S432s98

BUS 432 Mr. Baumer, J.D., Ph.D.

Spring, 1998 

SYLLABUS

 

I. Your grade will be determined based on the following formula: 

A. Midterm exams (2) = 40%

B. Final exam (not comprehensive) = 20%

C. Term Project = 30%

C. Class Participation = 10%

 

No makeup exams will be given. If there is some kind of emergency, I expect to be contacted before the exam. The final exam will not be comprehensive but instead will cover the final third of the material. I am using +/- grading.

  The first midterm will cover Chapters: 11, 12, 13, and 14.

The second midterm will cover Chapters: 10, 15, 16, and 17.

The third midterm will cover Chapters: 1, 3, 6, 7, and 9.

Copies of prior exams are available at Sir Speedy on Hillsborough Street. The exams are a combination of true/false, multiple choice, and essay.

II. Required reading:

A. David P. Twomey, LABOR & EMPLOLYMENT LAW: Text and Cases, Minneapolis/St. Paul: West Publishing Co. 10th ed (1998).

Optional Reading: 

B. Wall Street Journal. I will obtain student rates for you or you can catch up by reading library copies.

III. Office Hours and other means of contact:

Tuesday and Thursday: 10:00---12:00 or anytime we can make an appointment or you see me in my office.

My office is located at 32 G Nelson

Phone: 515 - 6950.

Email: David_Baumer@ncsu.edu

Website: www4.ncsu.edu/~baumerdl/index.htm

 

 

 

Academic Calendar

 

 

January

5 Ch. 11 Discrimination Laws: Protected Classes

7 Ch. 11 Title VII and the Constitution

9 Ch. 11

12 Ch. 12 Procedures and Remedies

14 Ch. 12

16 Ch. 12

21 Ch. 13 Pay Equity, Age Discrimination

23 Ch. 13

26 Ch. 13

28 Ch. 14 Disability Discrimination Laws

30 Ch. 14

 

February

2 Discrimination Grievance Presentation

4 Discrimination Grievance Presentation

6 First Midterm

9 Ch. 10 Occupational Safety and Health Law

11 Ch. 10

13 Ch. 15 Employment Relationships: Contracts & Torts

16 Ch. 15 Theories

18 Ch. 15

20 Ch. 16 Employee Privacy Topics

23 Ch. 16

25 Ch. 16

27

 

March

2 Ch. 17 Developing Topics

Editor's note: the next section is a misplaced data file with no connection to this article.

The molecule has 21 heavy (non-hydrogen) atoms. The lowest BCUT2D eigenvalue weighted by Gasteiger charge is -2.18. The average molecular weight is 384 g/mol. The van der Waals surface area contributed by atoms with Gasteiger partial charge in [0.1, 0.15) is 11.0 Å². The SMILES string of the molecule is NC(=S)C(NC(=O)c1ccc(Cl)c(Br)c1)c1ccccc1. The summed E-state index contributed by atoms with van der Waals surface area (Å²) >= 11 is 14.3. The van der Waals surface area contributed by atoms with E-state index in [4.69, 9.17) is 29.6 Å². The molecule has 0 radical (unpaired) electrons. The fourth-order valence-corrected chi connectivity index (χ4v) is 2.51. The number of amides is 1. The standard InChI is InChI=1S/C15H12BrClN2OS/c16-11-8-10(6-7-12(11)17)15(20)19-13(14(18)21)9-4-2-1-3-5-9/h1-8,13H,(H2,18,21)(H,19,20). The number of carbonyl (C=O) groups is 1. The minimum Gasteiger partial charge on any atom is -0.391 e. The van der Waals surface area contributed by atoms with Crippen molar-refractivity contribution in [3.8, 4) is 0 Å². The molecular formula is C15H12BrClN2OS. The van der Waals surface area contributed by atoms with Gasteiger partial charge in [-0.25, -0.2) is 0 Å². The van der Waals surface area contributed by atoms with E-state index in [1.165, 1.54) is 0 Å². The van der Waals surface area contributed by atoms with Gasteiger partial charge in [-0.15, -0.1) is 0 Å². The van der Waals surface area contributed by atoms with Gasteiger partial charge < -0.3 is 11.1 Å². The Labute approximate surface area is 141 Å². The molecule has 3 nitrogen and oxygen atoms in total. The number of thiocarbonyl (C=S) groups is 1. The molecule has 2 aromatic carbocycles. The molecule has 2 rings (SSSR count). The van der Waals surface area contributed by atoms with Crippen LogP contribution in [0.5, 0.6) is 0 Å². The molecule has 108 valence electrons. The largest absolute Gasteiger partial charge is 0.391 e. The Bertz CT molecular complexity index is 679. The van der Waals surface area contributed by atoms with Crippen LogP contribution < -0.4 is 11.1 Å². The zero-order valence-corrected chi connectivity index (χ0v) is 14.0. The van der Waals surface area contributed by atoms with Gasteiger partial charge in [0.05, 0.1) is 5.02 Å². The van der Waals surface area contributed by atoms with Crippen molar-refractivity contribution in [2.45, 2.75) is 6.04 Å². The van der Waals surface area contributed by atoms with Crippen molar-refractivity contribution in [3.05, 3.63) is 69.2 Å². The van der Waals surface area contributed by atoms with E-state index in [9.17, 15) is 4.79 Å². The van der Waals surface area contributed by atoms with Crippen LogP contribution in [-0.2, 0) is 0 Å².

4 Ch. 17

16 Privacy/Wrongful Discharge Presentation

18 Privacy/Wrongful Discharge Presentation

23 Second Midterm

25 Ch. 1 Overview, Early Doctrines, Current Appl.

27 Ch. 1

30 Ch. 3 National Labor Relations Act

April

1 Ch. 3

3 Ch. 3

6 Ch. 6 Legality of Strikes

 

13 Ch. 6

15 Ch. 7 Dispute Settlement Law

17 Ch. 7

20 Arbitration Dispute Presentation

22 Arbitration Dispute Presentation

24 Ch. 9 Public Employment and Labor Law

27 Ch. 9

29 Govt. Employee Dispute Presentation

May

1 Govt. Employee Dispute Presentation

 

 

Term Project

 

The purpose of the term project is to give each of you an opportunity to experience and participate in an employment-related dispute. Teams of four students will participate either as advocates for an aggrieved employee or employer or in a judicial capacity. Each team will be graded on the team performance. There is no need to share equally oral participation and in fact I encourage you to consider specialization, since there is a written component to the assignment.

The term project involves four types of disputes:

 

In order to create a level playing field, each team and the corresponding judges will be given the "script" for the dispute one week in advance of their presentations. During that week some legal research on the issue in dispute would be appropriate. Two 50-minute class periods are devoted to each dispute. In each case, the plaintiff or aggrieved party, will make an initial presentation followed by a rebuttal by the opposing team. The aggrieved party will then present evidence favorable to their side of the case. In presenting evidence, witnesses may be called, academic studies and prior cases may be cited, and any other reasonable form of argumentation will be allowed. It is the duty of the judicial team to maintain order, time schedules, exclude irrelevant evidence. Each team must select one member as their designated witness. If you call a witness the other team is entitled to cross-examine that witness. Witnesses must know the facts of the dispute well and not deviate from what the script indicates are the facts. Following the presentation of evidence by the aggrieved party, the opposing side is given an opportunity to respond. The opposing side is responsible for organizing its evidence which may include testimony by witnesses, prior court cases, and academic studies. If the opposing party calls a witness, the aggrieved party is entitled to cross-examine the witness.

 

Following the presentation of evidence by both sides, there will be brief concluding remarks allowed by both sides. After the closing comments, the judicial team will adjourn briefly and then return to the class to announce its decision. During the adjournment of the judges, the class will be polled secretly as to their decision. If the class and the judges agree, the judicial team will receive a half of letter grade higher. If both the class and the judges agree that a team (aggrieved or opposing) wins, that team will receive a half a grade higher. Nonparticipating students who are not present to vote on dispute will receive 2 points lower on their final grade for each unexcused absence.

 

Student teams will be responsible for turning in a five-page brief of their legal position in the dispute. These briefs should emphasize the strong points made by the team during their presentation and should also rebut the points made by the opposing team. The judicial teams should write a five-page opinion justifying their announced decision. Each team member will have an opportunity to grade fellow team members as well as themselves. If your team has free riders or slackers, self-grading by student team members are an opportunity to return the favor.